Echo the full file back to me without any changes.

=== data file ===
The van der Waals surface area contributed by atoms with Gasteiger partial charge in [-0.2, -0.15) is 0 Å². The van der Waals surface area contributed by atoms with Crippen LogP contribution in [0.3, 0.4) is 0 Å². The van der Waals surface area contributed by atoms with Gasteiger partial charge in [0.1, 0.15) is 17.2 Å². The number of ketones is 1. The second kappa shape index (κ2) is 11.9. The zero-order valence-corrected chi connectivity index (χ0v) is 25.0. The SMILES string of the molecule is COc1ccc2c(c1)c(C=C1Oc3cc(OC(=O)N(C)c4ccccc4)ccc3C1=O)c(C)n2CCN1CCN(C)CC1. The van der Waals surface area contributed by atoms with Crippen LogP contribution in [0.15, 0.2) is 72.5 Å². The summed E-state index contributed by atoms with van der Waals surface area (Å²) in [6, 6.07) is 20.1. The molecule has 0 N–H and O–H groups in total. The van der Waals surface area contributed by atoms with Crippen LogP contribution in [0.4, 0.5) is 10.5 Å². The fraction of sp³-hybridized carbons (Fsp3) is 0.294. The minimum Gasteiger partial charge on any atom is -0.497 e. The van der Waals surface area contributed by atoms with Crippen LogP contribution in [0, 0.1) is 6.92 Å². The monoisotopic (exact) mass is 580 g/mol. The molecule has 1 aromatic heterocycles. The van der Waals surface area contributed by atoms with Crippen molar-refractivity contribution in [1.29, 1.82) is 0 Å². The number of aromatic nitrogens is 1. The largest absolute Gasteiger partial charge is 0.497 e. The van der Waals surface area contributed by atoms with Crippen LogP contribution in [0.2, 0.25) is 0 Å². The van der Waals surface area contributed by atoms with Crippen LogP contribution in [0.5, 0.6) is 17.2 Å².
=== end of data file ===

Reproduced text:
The van der Waals surface area contributed by atoms with Gasteiger partial charge in [-0.2, -0.15) is 0 Å². The van der Waals surface area contributed by atoms with Crippen LogP contribution in [0.3, 0.4) is 0 Å². The van der Waals surface area contributed by atoms with Gasteiger partial charge in [0.1, 0.15) is 17.2 Å². The number of ketones is 1. The second kappa shape index (κ2) is 11.9. The zero-order valence-corrected chi connectivity index (χ0v) is 25.0. The SMILES string of the molecule is COc1ccc2c(c1)c(C=C1Oc3cc(OC(=O)N(C)c4ccccc4)ccc3C1=O)c(C)n2CCN1CCN(C)CC1. The van der Waals surface area contributed by atoms with Crippen LogP contribution in [0.15, 0.2) is 72.5 Å². The summed E-state index contributed by atoms with van der Waals surface area (Å²) in [6, 6.07) is 20.1. The molecule has 0 N–H and O–H groups in total. The van der Waals surface area contributed by atoms with Crippen LogP contribution in [0.4, 0.5) is 10.5 Å². The fraction of sp³-hybridized carbons (Fsp3) is 0.294. The minimum Gasteiger partial charge on any atom is -0.497 e. The van der Waals surface area contributed by atoms with Crippen LogP contribution in [0, 0.1) is 6.92 Å². The monoisotopic (exact) mass is 580 g/mol. The molecule has 1 aromatic heterocycles. The van der Waals surface area contributed by atoms with Crippen molar-refractivity contribution in [1.29, 1.82) is 0 Å². The number of aromatic nitrogens is 1. The largest absolute Gasteiger partial charge is 0.497 e. The van der Waals surface area contributed by atoms with Crippen LogP contribution in [0.2, 0.25) is 0 Å². The van der Waals surface area contributed by atoms with Crippen LogP contribution in [0.5, 0.6) is 17.2 Å².